It was Arnold. He had finished dawdling and was ready to play. A big fat “oh my god, is this real life?” smile was plastered on his face. In his hand was a Frisbee.
“Arnold! Oh man, oh man – how are you, brother?”
“Dude, I’m… oh my God! Is this real life!” He grabbed my shoulders and shook me. “Frisbee? Frisbee? C’mon man! Let’s go! Frisbeeeee! Weeeeee!”
It broke my heart. I had already spent so much time on the beach, writing haikus and tending to Carl’s wound and chatting with Justin down by the water. Now I wanted something new, something different. I needed motion, and to find Grace.
“Oh, Arnold… I’m sorry, but I… I need to go to the Waco Crew apartment now, you see… I need to get my drink on too. They’re having a party. Do you wanna come?” But I knew his answer before the question left my mouth; I knew our paths would diverge again. His smile flattened into a crestfallen expression.
“No… no Frisbee?” His self-critical disappointment reminded me of a dog being scolded.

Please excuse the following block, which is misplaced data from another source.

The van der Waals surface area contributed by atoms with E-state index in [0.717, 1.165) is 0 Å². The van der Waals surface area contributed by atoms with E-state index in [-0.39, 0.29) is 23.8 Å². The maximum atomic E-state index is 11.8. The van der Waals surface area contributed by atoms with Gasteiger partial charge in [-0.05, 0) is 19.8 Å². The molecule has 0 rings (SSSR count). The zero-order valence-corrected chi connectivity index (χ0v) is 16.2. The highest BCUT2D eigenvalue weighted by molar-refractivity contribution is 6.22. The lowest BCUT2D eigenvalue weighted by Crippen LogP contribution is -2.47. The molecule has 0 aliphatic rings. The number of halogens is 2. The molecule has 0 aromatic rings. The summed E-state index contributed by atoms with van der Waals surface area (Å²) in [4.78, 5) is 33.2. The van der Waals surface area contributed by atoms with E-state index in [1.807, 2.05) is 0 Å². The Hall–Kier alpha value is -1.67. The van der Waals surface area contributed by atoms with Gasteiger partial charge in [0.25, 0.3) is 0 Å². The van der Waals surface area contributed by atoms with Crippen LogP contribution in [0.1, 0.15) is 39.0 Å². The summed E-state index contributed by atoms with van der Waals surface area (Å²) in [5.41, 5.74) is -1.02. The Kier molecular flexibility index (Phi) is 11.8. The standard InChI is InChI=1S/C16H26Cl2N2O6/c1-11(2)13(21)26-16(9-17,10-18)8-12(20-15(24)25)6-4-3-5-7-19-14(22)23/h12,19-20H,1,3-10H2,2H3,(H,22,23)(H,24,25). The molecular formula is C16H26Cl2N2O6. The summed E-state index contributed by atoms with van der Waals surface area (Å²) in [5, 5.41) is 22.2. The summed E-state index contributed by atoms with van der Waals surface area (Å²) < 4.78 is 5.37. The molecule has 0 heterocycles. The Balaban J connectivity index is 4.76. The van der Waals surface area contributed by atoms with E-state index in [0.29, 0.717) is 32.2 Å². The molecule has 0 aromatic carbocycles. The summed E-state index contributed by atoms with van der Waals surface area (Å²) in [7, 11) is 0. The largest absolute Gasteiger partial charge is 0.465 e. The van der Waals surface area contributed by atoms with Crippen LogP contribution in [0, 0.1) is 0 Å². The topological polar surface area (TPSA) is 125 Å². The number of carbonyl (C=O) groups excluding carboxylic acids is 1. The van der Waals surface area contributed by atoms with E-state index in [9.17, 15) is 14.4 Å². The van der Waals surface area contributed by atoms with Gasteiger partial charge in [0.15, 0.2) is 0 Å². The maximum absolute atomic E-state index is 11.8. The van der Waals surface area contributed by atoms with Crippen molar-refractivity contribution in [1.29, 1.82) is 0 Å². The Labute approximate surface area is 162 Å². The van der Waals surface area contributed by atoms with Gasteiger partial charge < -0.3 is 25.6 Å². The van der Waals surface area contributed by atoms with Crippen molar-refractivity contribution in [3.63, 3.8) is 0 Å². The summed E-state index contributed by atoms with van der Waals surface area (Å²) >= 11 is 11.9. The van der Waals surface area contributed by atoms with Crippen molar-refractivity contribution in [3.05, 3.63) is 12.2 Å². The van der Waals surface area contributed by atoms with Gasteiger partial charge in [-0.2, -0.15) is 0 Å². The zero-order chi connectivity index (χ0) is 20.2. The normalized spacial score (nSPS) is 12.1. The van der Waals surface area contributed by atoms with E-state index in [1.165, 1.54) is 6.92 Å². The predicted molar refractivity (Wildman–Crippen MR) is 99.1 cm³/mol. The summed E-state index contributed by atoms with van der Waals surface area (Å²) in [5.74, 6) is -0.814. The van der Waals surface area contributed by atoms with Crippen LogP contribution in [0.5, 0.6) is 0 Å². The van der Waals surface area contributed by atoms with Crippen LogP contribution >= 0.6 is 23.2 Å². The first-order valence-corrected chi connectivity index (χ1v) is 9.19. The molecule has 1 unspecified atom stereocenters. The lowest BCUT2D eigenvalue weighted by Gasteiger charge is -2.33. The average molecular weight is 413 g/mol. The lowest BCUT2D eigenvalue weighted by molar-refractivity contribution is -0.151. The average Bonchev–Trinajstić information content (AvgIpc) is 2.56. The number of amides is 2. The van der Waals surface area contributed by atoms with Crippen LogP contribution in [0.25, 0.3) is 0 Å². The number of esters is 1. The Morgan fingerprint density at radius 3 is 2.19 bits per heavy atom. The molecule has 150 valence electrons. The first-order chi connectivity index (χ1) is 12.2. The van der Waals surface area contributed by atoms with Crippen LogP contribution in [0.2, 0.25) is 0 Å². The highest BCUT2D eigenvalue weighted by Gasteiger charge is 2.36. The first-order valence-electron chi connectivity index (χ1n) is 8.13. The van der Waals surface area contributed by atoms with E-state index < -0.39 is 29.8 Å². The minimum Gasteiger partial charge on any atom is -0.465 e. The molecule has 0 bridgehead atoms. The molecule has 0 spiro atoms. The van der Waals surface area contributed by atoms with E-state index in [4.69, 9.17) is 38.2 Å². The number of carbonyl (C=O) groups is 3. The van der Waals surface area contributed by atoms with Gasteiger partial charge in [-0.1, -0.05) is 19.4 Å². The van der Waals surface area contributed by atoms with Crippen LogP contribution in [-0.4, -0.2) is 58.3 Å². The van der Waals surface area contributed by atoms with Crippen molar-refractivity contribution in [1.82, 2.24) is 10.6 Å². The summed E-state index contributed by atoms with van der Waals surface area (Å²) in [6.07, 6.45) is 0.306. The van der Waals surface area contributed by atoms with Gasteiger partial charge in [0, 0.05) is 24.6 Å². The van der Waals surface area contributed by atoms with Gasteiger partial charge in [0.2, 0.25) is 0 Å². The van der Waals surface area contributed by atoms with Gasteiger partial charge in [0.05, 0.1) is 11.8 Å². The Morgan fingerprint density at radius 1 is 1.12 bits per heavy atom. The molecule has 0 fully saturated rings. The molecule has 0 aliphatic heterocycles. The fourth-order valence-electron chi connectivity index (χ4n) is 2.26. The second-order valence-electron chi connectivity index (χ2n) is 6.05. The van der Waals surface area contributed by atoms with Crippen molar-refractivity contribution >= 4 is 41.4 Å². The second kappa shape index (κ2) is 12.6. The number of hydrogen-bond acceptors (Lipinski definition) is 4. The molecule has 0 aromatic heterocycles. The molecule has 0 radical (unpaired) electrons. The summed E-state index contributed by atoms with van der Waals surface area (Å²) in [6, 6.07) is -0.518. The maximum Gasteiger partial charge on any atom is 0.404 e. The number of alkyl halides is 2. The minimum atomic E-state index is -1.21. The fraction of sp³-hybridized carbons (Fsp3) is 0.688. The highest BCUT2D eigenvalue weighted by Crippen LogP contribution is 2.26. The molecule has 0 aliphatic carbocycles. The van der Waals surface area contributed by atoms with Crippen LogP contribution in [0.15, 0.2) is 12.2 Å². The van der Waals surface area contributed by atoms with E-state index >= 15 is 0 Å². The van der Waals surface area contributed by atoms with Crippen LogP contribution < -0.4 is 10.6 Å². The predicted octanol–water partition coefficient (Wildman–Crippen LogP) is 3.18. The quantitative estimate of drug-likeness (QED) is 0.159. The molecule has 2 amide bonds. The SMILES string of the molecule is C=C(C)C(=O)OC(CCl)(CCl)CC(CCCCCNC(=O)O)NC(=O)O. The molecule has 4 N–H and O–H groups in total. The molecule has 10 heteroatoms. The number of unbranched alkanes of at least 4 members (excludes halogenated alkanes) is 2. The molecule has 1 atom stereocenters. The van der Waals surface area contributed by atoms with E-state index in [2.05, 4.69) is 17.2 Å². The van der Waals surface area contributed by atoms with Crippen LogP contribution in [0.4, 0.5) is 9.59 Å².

“I’m sorry, man, I’m sorry! You know how it is though. I need to go indoors right now, just chill out for a minute, you know?”
“Ohh yes, I totally understand,” he said sagely, his smile reawakening. “I gotcha dude. You need to do you, one hundred percent.” He took off his sunglasses, I took off mine, and we looked each other in the eye, and in that moment a strange energy passed between us, an elemental transaction of knowledge – he needed to do his thing and I needed to do mine, there was no way around it, no denying the fundamental truth of situation.
“But hey man,” I said, “I bet any one of those folks on the beach would be down to toss the Friz. And Justin’s back! He’s down there!”
“Oh my god, Justin’s back? No way!” He scrambled over the barrier, into the sand. “I’ll catch you later, bro!” he cried back. Thirty seconds later, walking along the boardwalk and toward my next destination, I peered over my shoulder and saw Arnold skipping happily with Frisbee in hand, high-fiving Justin joyously. “All is right in the world,” I thought, “as long as Arnold as someone to play Frisbee with.”